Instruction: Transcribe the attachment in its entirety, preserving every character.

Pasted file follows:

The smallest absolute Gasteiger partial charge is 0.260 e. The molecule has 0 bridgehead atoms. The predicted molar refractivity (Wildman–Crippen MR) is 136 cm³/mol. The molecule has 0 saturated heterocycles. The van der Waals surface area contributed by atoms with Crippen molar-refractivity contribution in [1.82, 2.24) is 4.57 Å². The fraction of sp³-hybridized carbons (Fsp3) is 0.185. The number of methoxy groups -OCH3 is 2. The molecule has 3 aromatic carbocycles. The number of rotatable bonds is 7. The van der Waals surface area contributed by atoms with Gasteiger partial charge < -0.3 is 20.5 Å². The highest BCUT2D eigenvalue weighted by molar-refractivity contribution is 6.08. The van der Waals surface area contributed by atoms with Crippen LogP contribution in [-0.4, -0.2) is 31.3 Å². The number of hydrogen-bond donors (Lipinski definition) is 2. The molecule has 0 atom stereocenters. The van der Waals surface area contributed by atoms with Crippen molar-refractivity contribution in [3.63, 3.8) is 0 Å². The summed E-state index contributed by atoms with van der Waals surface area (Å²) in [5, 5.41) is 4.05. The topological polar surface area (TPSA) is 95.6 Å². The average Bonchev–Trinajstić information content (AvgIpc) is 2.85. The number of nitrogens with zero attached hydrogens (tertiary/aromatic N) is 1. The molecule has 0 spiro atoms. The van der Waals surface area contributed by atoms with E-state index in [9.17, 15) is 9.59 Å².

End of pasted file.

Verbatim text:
The smallest absolute Gasteiger partial charge is 0.260 e. The molecule has 0 bridgehead atoms. The predicted molar refractivity (Wildman–Crippen MR) is 136 cm³/mol. The molecule has 0 saturated heterocycles. The van der Waals surface area contributed by atoms with Crippen molar-refractivity contribution in [1.82, 2.24) is 4.57 Å². The fraction of sp³-hybridized carbons (Fsp3) is 0.185. The number of methoxy groups -OCH3 is 2. The molecule has 3 aromatic carbocycles. The number of rotatable bonds is 7. The van der Waals surface area contributed by atoms with Gasteiger partial charge < -0.3 is 20.5 Å². The highest BCUT2D eigenvalue weighted by molar-refractivity contribution is 6.08. The van der Waals surface area contributed by atoms with Crippen LogP contribution in [-0.4, -0.2) is 31.3 Å². The number of hydrogen-bond donors (Lipinski definition) is 2. The molecule has 0 atom stereocenters. The van der Waals surface area contributed by atoms with Crippen molar-refractivity contribution in [3.63, 3.8) is 0 Å². The summed E-state index contributed by atoms with van der Waals surface area (Å²) in [5, 5.41) is 4.05. The topological polar surface area (TPSA) is 95.6 Å². The average Bonchev–Trinajstić information content (AvgIpc) is 2.85. The number of nitrogens with zero attached hydrogens (tertiary/aromatic N) is 1. The molecule has 0 spiro atoms. The van der Waals surface area contributed by atoms with E-state index in [9.17, 15) is 9.59 Å².